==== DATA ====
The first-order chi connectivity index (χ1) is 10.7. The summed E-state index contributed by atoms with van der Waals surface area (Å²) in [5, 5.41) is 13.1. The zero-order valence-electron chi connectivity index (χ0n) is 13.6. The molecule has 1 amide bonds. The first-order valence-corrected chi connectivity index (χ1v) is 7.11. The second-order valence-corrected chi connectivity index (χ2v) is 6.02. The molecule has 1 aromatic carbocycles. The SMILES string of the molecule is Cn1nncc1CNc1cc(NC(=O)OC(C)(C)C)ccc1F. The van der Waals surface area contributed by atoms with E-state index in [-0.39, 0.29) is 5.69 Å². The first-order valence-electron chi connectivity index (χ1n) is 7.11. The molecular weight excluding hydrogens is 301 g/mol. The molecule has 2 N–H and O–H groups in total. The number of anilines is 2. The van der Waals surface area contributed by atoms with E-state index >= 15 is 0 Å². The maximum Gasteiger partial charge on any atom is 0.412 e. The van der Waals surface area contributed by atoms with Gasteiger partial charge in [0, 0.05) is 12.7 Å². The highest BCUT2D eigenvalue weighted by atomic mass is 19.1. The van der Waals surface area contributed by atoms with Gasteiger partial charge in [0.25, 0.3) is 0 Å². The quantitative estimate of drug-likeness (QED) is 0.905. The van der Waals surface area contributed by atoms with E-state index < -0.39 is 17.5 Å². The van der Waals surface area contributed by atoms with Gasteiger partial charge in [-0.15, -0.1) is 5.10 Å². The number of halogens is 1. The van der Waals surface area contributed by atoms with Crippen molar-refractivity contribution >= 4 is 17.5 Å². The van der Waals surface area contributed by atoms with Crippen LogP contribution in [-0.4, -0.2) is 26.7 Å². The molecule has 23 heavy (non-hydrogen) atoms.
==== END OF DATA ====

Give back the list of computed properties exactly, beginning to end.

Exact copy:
The first-order chi connectivity index (χ1) is 10.7. The summed E-state index contributed by atoms with van der Waals surface area (Å²) in [5, 5.41) is 13.1. The zero-order valence-electron chi connectivity index (χ0n) is 13.6. The molecule has 1 amide bonds. The first-order valence-corrected chi connectivity index (χ1v) is 7.11. The second-order valence-corrected chi connectivity index (χ2v) is 6.02. The molecule has 1 aromatic carbocycles. The SMILES string of the molecule is Cn1nncc1CNc1cc(NC(=O)OC(C)(C)C)ccc1F. The van der Waals surface area contributed by atoms with E-state index in [-0.39, 0.29) is 5.69 Å². The first-order valence-electron chi connectivity index (χ1n) is 7.11. The molecular weight excluding hydrogens is 301 g/mol. The molecule has 2 N–H and O–H groups in total. The number of anilines is 2. The van der Waals surface area contributed by atoms with E-state index >= 15 is 0 Å². The maximum Gasteiger partial charge on any atom is 0.412 e. The van der Waals surface area contributed by atoms with Gasteiger partial charge in [0, 0.05) is 12.7 Å². The highest BCUT2D eigenvalue weighted by atomic mass is 19.1. The van der Waals surface area contributed by atoms with Gasteiger partial charge in [0.25, 0.3) is 0 Å². The quantitative estimate of drug-likeness (QED) is 0.905. The van der Waals surface area contributed by atoms with E-state index < -0.39 is 17.5 Å². The van der Waals surface area contributed by atoms with Gasteiger partial charge in [-0.15, -0.1) is 5.10 Å². The number of halogens is 1. The van der Waals surface area contributed by atoms with Crippen molar-refractivity contribution >= 4 is 17.5 Å². The van der Waals surface area contributed by atoms with Crippen LogP contribution in [-0.4, -0.2) is 26.7 Å². The molecule has 23 heavy (non-hydrogen) atoms.